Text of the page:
Posted on 02-10-19 6:39 PM     [Snapshot: 1062]     Reply [Subscribe]
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This is what happens after staying in Amrika for 10 , 15 and 20 years- you lose your mind and become a Pakhe.

Actually the ones in Nepal aren’t pakhe anymore, the new Nepali generation are way too westernized- cloth wise, gadget wise, *showing off wise, mentally wise, english speaking wise or anything else wise more than the Nepalese living in a western country or westerners themselves. ( *Showing off- isn’t that what westerners teach? ). 
The pakhes are the ones who stayed in a foreign land for 10, 20 years and never saw or realized what actually is happening back in their country where they were born, where they grew up, did their schooling and came to US after +2 or when they were a kid or were born in a foreign land. And after a decade with a half cracked brain when the pakhes return to their home country, they are amazed at how things have changed and how expensive things have got because they are just some pakhes who just landed in Nepal’s Kathmandu shahar from a foreign country gaaun after spending a decade or more in their gaaun unknown about the rest of the world.
Last edited: 11-Feb-19 02:39 AM

Posted on 02-10-19 6:50 PM     [Snapshot: 1068]     Reply [Subscribe]
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I am just stating my views. I am sure some will relate and some will not. Totally depends on what you want in your life and your status here. And I haven't lost (loose?) my mind. In fact, I have become more sensible, reasonable, and independent person due to my education and experience in AMRIKA.
Last edited: 10-Feb-19 06:53 PM
Last edited: 10-Feb-19 06:55 PM

Posted on 02-10-19 6:57 PM     [Snapshot: 1095]     Reply [Subscribe]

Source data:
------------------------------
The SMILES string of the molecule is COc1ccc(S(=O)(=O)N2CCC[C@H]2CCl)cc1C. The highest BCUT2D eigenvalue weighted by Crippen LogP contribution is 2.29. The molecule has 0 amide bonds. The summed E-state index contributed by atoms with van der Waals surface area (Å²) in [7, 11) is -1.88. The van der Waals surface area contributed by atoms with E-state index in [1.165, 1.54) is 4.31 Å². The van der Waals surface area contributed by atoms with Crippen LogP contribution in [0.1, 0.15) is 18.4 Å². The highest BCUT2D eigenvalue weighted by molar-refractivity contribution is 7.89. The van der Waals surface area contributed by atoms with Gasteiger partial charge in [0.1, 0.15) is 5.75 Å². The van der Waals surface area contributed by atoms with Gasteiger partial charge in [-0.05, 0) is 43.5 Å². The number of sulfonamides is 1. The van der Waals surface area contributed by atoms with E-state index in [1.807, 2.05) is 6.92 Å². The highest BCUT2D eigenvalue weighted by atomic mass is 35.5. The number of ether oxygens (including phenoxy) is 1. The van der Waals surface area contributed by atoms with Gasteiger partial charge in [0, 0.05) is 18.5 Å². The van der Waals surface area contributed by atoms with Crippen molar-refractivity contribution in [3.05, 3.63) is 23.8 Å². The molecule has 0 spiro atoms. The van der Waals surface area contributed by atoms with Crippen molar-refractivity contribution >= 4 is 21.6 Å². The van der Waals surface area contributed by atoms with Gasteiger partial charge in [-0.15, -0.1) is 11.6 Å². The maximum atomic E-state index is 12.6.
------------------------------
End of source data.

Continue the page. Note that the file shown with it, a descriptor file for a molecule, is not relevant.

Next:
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Posted on 02-10-19 6:57 PM     [Snapshot: 1099]     Reply [Subscribe]
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Posted on 02-10-19 7:25 PM     [Snapshot: 1128]     Reply [Subscribe]
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@ Abhilasha_pokhara, totally relate to your experience and thanks for sharing that.

Not saying Nepal was better before. It is arguably better off now politically and economically - still booming real estate, more roads and bridges, more global franchises, new businesses, better buildings etc. The problem, however, is with the ever widening wealth inequality. A few have grown insanely rich and poor are living unimaginable lives. This gap have brought new sets of problems - growing distance between neighbors, families and villagers as everyone is running after money. It is basically a show off versus bitterness or jealousy culture now. This is bound to happen in any capitalistic society though. Nepal is going through that phase and heading towards the individualism of the rich countries. It is not fair, I guess, to expect Nepal and Nepalis to remain nice and innocent while expecting them to be better off economically.

Overall, Nepal is still a male dominated, caste infested and socially ultra-conservative society. It is the culture that some of our Nepalis think they miss the most, but its the culture itself that you would find hard time adjusting to when you go back to Nepal. Yes, in terms of culture and values, Nepal has a long way to go still.

Posted on 02-10-19 7:55 PM     [Snapshot: 1145]     Reply [Subscribe]
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Nepal is screwed up because the society puts more value in wealth and power of a person than his or her role in the society. This is the main reason for exodus of intellectual population from nepal.

 Nepal never realized how important the role of traditional farmers played in what it was. 
Those who did work such as farming was always set as example of what would happen to one if he did not do well academically as if it was one of the worst professions.

Benchmark of successful education became a high paying job or settling in a developed nation. Those who could not make to one of the two options were often labelled as failures.  

Even relatives looked down upon or dissociated from the ones who were not so well to do. It did not matter how one became rich as long as one was rich..diplaying gold all over the body in parties and using car l go to places which would be a 10min walking distance..but 30min with congested traffic and 200rs/liter petrol..Politics poured fuel in this fire.